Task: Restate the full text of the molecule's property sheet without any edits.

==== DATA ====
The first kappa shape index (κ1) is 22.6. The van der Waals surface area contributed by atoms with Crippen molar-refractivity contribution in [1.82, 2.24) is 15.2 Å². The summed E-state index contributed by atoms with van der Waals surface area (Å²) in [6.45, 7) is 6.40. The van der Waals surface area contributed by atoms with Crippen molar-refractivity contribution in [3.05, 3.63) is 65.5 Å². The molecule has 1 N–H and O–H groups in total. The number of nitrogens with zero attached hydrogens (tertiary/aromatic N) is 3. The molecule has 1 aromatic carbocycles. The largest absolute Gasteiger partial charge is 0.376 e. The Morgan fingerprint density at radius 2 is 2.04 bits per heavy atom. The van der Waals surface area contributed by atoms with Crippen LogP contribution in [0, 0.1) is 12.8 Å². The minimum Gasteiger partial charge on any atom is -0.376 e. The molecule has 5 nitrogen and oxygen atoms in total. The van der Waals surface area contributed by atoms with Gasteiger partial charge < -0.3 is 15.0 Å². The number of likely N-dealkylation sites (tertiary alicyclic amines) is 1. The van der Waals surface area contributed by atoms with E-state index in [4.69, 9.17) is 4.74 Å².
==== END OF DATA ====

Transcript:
The first kappa shape index (κ1) is 22.6. The van der Waals surface area contributed by atoms with Crippen molar-refractivity contribution in [1.82, 2.24) is 15.2 Å². The summed E-state index contributed by atoms with van der Waals surface area (Å²) in [6.45, 7) is 6.40. The van der Waals surface area contributed by atoms with Crippen molar-refractivity contribution in [3.05, 3.63) is 65.5 Å². The molecule has 1 N–H and O–H groups in total. The number of nitrogens with zero attached hydrogens (tertiary/aromatic N) is 3. The molecule has 1 aromatic carbocycles. The largest absolute Gasteiger partial charge is 0.376 e. The Morgan fingerprint density at radius 2 is 2.04 bits per heavy atom. The van der Waals surface area contributed by atoms with Crippen LogP contribution in [0, 0.1) is 12.8 Å². The minimum Gasteiger partial charge on any atom is -0.376 e. The molecule has 5 nitrogen and oxygen atoms in total. The van der Waals surface area contributed by atoms with Gasteiger partial charge < -0.3 is 15.0 Å². The number of likely N-dealkylation sites (tertiary alicyclic amines) is 1. The van der Waals surface area contributed by atoms with E-state index in [4.69, 9.17) is 4.74 Å².